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Hungarian or Not Hungarian Writing readable self remarking code Rate Topic: -----

#1 KeyWiz   User is offline

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Post icon  Posted 20 November 2006 - 12:02 AM

Through out the history of writing code, from using the anagrams of cp/m and OP Codes of Machine Code Interpreters there has always been a problem with decoding someone else’s or even our own code blocks.
Hence the Remark Command which allows us to write notes in our code telling us what is happening. Unfortunately most of us believe, “I know what it is doing and I am the only one who will ever see this.” And invariably we, ME MORE THAN MOST, end up skipping the remarks which help us debug and follow the code flow. So, how do we fix this? By including in our variables the information most needed, like what is it for and what type of data does it contain.
There is a paper written by one of Microsoft’s main programmers, Charles Simonyi, which tells how to do this in 10 pages. Unfortunately, most people who read his paper mis-interpret it and invariably corrupt his original theory.
If you wish to read it you can find it here. http://msdn.microsof.../hunganotat.asp
Basically, after the programmers at MS completely and thoroughly botched the original intent of Hungarian Notation method, and it was taught in many books this way, MS officially declared Hungarian Notation to be a bad thing. When .NET came out they actually typed “Do Not Use Hungarian Notation” on a lot of the documentation.
So that brings us back to naming variables with an arbitrary name and making code difficult to follow. Now C. Simonyi had a great idea and if every programmer followed his rules the all code would essentially read the same way. A side effect of this is that we go back to having to not only use cryptic anagrams but these anagrams have to be attached to our variable name, i.e., rwvariablename means rowvariablename, and clvariablename means columnvariablename. This quickly becomes just as cryptic as the original problem it tried to correct. No one wants to lookup the required prefix for every type or object.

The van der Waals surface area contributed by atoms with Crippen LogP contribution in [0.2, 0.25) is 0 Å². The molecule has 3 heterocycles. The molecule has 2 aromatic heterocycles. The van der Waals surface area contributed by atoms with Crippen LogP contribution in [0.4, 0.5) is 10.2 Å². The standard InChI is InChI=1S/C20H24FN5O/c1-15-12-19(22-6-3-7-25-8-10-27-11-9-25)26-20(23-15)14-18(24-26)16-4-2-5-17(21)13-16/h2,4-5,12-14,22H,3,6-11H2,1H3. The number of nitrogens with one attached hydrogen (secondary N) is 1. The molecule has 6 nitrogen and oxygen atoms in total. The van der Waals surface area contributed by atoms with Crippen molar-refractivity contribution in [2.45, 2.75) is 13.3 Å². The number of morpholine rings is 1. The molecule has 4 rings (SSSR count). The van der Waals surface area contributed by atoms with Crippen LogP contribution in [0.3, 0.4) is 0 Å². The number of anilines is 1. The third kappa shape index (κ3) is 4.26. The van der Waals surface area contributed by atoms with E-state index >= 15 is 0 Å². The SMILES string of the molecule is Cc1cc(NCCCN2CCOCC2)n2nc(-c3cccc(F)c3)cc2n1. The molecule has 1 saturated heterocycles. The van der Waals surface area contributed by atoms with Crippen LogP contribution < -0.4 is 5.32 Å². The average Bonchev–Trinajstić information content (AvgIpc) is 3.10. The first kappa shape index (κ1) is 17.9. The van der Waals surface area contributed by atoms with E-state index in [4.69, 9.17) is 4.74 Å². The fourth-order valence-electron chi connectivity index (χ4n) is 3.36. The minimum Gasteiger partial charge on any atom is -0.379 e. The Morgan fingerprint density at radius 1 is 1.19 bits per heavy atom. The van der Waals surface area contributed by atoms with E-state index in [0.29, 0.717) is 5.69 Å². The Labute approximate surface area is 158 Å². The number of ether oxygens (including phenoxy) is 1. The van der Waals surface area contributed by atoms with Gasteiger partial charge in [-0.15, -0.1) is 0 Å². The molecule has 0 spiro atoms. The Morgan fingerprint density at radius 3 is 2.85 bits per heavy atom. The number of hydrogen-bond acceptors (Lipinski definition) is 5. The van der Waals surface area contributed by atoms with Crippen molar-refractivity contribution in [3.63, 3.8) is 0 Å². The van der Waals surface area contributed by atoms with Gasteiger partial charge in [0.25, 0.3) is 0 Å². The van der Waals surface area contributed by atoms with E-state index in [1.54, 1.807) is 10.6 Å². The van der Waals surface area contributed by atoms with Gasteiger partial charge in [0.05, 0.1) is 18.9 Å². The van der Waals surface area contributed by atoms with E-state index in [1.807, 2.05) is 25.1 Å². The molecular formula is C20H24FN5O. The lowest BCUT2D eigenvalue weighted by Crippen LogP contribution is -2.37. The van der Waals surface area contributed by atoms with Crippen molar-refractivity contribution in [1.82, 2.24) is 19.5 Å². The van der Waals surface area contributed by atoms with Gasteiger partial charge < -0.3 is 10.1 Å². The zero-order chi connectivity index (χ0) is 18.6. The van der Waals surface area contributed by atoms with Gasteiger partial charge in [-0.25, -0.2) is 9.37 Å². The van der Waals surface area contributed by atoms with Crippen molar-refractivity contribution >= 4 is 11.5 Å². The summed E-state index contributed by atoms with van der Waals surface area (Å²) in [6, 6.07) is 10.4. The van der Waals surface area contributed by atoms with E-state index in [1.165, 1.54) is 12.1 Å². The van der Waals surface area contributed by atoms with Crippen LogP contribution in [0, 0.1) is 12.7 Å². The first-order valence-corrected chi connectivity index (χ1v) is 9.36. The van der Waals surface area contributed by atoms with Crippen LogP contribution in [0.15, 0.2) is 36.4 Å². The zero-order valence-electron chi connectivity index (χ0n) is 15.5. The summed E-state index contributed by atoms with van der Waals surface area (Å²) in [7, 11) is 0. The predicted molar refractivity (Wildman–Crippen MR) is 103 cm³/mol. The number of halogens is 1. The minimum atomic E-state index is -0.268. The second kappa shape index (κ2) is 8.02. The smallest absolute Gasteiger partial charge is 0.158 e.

The best suggestion is to use a 2 or 3 character prefix on variables in our code telling us what it is, i.e. lngUserID, tells us this is a Long Value and it is obviously used to identify a User of the program. We also need to identify objects the same way, i.e., picFace, tells us we are looking at a picturebox containing the image of a face. If we are consistent with whatever prefixes we use, throughout our code, it becomes a simple thing to follow the code.
If we also use Detailed Variable names like strFirstName, strEncodedPassword, strDecodedPassword, lngUserID, lngCompanyID, lstEmployees, The code becomes self commenting and all Programmer Named Objects and Variables stand out from conventional commands, Procedures and Function calls. When creating our own Classes, Functions and Procedures we should use clClassName, fnFunctionName and prProcedure Name to further differentiate between our created code and built in code.

It really doesn’t matter what two or three characters you use as prefixes as long as they tell you what you need to know. Anyone who comes along to debug your code will quickly pick up on your convention and get through it. Yes, it would be great if everyone always used the exact same prefixes to indicate the exact same things, but this is unlikely and unreasonable to expect. So, choose your own convention and methods, but remember, three years from now, if you look at your code, you want to be able to know each variable is doing and why, without having to investigate every variable name and object back to it’s creation. Here are some obvious prefixes for some objects in the tool panel of VB 2005.

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This post has been edited by KeyWiz: 20 November 2006 - 06:39 PM

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